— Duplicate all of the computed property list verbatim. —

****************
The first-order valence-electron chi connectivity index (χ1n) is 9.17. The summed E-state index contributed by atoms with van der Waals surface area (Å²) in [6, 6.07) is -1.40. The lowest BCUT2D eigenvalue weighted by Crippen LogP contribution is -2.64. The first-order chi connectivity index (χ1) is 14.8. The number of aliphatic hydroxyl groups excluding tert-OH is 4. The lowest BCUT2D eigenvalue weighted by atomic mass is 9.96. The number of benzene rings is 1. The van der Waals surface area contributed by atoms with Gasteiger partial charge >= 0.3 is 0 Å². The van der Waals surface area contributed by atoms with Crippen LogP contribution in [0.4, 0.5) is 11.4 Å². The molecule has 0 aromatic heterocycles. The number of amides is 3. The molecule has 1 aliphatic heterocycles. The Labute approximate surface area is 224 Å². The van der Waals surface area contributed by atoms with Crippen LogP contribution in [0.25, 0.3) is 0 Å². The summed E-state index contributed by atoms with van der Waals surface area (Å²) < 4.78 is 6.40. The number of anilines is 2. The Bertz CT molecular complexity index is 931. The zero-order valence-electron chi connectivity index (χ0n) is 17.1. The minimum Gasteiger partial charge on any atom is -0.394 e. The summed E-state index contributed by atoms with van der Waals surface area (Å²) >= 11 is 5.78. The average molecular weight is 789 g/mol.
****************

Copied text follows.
The first-order valence-electron chi connectivity index (χ1n) is 9.17. The summed E-state index contributed by atoms with van der Waals surface area (Å²) in [6, 6.07) is -1.40. The lowest BCUT2D eigenvalue weighted by Crippen LogP contribution is -2.64. The first-order chi connectivity index (χ1) is 14.8. The number of aliphatic hydroxyl groups excluding tert-OH is 4. The lowest BCUT2D eigenvalue weighted by atomic mass is 9.96. The number of benzene rings is 1. The van der Waals surface area contributed by atoms with Gasteiger partial charge >= 0.3 is 0 Å². The van der Waals surface area contributed by atoms with Crippen LogP contribution in [0.4, 0.5) is 11.4 Å². The molecule has 0 aromatic heterocycles. The number of amides is 3. The molecule has 1 aliphatic heterocycles. The Labute approximate surface area is 224 Å². The van der Waals surface area contributed by atoms with Crippen LogP contribution in [0.25, 0.3) is 0 Å². The summed E-state index contributed by atoms with van der Waals surface area (Å²) < 4.78 is 6.40. The number of anilines is 2. The Bertz CT molecular complexity index is 931. The zero-order valence-electron chi connectivity index (χ0n) is 17.1. The minimum Gasteiger partial charge on any atom is -0.394 e. The summed E-state index contributed by atoms with van der Waals surface area (Å²) >= 11 is 5.78. The average molecular weight is 789 g/mol.